This is Rini Sampath, Student Body President at the University of Southern California.
As Sampath walked home on the night of September 19, a student yelled "You Indian piece of shit!” at her through a frat house window and then proceeded to throw his drink at her and her friends.
The next day, Sampath posted her story on Facebook. Here it is.
Last night, as I was walking back from my friend's apartment, a student screamed out at me through the window of his fraternity house, "You Indian piece of shit!" before hurling his drink at my friends and me. Once his fraternity brothers realized it was me, they began to apologize. This stung even more. Today, as I try to unpack these events, I couldn't quite figure out why their after-the-fact apologies deepened the wound. But one of my friends explained it to me the best this morning: "Because now you know, the first thing they see you as is subhuman." And that's the first thing some students on our campus see when they look at anyone who looks like me.
This was the same fraternity that kicked out a peer of mine from their tailgate after calling him a "fag." That's sickening.
She went on to explain why she felt it was important for her to speak up publicly about her experience:
I'm going public with this because this can't continue. Some people don't believe racism like this can happen on our campus. Some people continue to doubt the need for safe spaces and the need for expanded cultural resource centers or the need for gender neutral bathrooms or the need for diversity in our curriculum or the need for diversity in our professors or the need for diversity in dialogue. And to those who continue to believe we're just playing the "race" card, I ask you this — what's there to win here? A sense of respect? A sense of humanity? A sense of love and compassion for others regardless of how they look like?
This isn't an isolated incident. It happens everywhere. Last week, individuals in a pick-up truck yelled racial slurs at Mizzou's Student Body President, Payton Head. Who knows what will happen to someone who looks like me today?
"You Indian piece of shit" is the type of language attackers have used before brutally murdering someone. Just look at Inderjit Singh Mukker. "You Indian piece of shit" are words used to humiliate someone for who they are. "You Indian piece of shit" continues to ring so loudly in my ears I still can't shake it from me.
Whether racism or sexism or homophobia or transphobia happens on the internet, or behind closed doors, or in a small group setting, or as "just a joke," it's not okay. It's never okay.
I was surrounded by nearly ten of my friends when this happened last night. I'm glad I was, because I don't know what I would have done if I was alone. They consoled me by telling me, "Whatever you do the next morning will be the right thing."
Well, I really don't know what to do. For now, this is my public plea. I don't know if what I have written here is enough, because there aren't enough words in the world to summarize the experiences of people who look like me and what they go through every, single day.
We lost a football game last night, SC. But I think there's something bigger, much bigger that we're losing here. And we have to get it back.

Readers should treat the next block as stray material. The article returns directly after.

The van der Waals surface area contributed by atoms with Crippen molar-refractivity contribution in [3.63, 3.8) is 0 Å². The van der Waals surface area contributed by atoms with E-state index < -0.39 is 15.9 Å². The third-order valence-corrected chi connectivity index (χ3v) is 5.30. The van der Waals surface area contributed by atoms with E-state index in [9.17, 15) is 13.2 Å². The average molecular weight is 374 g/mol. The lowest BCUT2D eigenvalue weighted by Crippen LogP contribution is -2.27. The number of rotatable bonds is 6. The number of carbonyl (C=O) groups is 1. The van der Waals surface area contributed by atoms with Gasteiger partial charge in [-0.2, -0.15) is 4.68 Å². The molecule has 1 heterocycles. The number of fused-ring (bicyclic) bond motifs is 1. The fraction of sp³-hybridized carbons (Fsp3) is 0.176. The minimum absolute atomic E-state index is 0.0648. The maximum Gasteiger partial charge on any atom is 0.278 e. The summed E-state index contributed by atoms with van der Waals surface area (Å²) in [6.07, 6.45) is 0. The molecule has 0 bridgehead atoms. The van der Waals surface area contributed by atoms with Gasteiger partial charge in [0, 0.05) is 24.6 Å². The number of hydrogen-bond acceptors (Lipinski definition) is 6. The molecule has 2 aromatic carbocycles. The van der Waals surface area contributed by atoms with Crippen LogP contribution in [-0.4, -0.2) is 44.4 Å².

Sampath immediately received an outpouring of support.
Just three days after the incident, Sampath has channelled her experience to start a campus-wide discussion about hate crimes and how to eradicate them. She posted:
We are staring in the face at some of the issues our campus advocacy groups have been fighting for years now. But with the national spotlight upon us, in addition to the dialogues we have started, we must find tangible solutions – and we must continue this process together. Here's my question to you: What can we and what can our administration do on our campus to change this culturally embedded problem?
Please email me at firstname.lastname@example.org with your thoughts so we can continue to create the kind of environment that we all deserve to live in. As we coordinate efforts through various departments and offices, this must be our thought process. Many people have asked how they can help. This is it. We must rise from these moments together. Our student government and I want to hear from you.
Read her full post here:
In a message to BuzzFeed India, Sampath emphasized that her story is a universal one.
This story isn't about me. This story is about the experiences and daily lives of the students and individuals whose voices often do not get heard. These incidents are prevalent on college campuses across the nation within classrooms, in hallways, and more. But many times, we stay silent. Those stories must be heard.
She went on to describe her next steps, as Student Body President, in ensuring safety for students of colour on USC's campus.
Next week, our student government is hosting a forum for our peers to express their own experiences. We can't solve these problems overnight, but by starting a dialogue and encouraging action instead of a bystander attitude, we can move one step forward in creating a cultural shift.
On a policy level, once our student community formulates what institutional changes they would like to see – whether it's more professors of color or more resources for marginalized communities --, our university administration must act to implement it. I encourage all institutions of higher education and all communities to take a look the systems we have set in place that tolerate this type of behavior.